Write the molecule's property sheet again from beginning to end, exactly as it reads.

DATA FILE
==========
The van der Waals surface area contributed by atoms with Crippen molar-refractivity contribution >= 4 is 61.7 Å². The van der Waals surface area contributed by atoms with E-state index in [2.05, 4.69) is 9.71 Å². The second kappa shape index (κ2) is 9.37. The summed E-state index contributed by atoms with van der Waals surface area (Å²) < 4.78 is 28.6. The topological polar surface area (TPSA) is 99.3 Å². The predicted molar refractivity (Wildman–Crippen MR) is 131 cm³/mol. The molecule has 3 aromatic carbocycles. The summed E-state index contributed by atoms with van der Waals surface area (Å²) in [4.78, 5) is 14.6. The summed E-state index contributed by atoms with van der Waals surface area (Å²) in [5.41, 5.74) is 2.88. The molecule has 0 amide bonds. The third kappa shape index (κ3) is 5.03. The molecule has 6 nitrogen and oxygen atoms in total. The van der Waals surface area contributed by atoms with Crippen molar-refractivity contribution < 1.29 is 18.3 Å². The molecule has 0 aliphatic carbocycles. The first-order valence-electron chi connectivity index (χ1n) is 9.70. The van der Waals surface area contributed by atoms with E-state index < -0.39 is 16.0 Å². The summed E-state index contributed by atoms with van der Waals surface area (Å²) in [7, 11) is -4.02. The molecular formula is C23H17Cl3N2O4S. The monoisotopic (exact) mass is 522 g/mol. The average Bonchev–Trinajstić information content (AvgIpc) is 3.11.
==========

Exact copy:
The van der Waals surface area contributed by atoms with Crippen molar-refractivity contribution >= 4 is 61.7 Å². The van der Waals surface area contributed by atoms with E-state index in [2.05, 4.69) is 9.71 Å². The second kappa shape index (κ2) is 9.37. The summed E-state index contributed by atoms with van der Waals surface area (Å²) < 4.78 is 28.6. The topological polar surface area (TPSA) is 99.3 Å². The predicted molar refractivity (Wildman–Crippen MR) is 131 cm³/mol. The molecule has 3 aromatic carbocycles. The summed E-state index contributed by atoms with van der Waals surface area (Å²) in [4.78, 5) is 14.6. The summed E-state index contributed by atoms with van der Waals surface area (Å²) in [5.41, 5.74) is 2.88. The molecule has 0 amide bonds. The third kappa shape index (κ3) is 5.03. The molecule has 6 nitrogen and oxygen atoms in total. The van der Waals surface area contributed by atoms with Crippen molar-refractivity contribution < 1.29 is 18.3 Å². The molecule has 0 aliphatic carbocycles. The first-order valence-electron chi connectivity index (χ1n) is 9.70. The van der Waals surface area contributed by atoms with E-state index < -0.39 is 16.0 Å². The summed E-state index contributed by atoms with van der Waals surface area (Å²) in [7, 11) is -4.02. The molecular formula is C23H17Cl3N2O4S. The monoisotopic (exact) mass is 522 g/mol. The average Bonchev–Trinajstić information content (AvgIpc) is 3.11.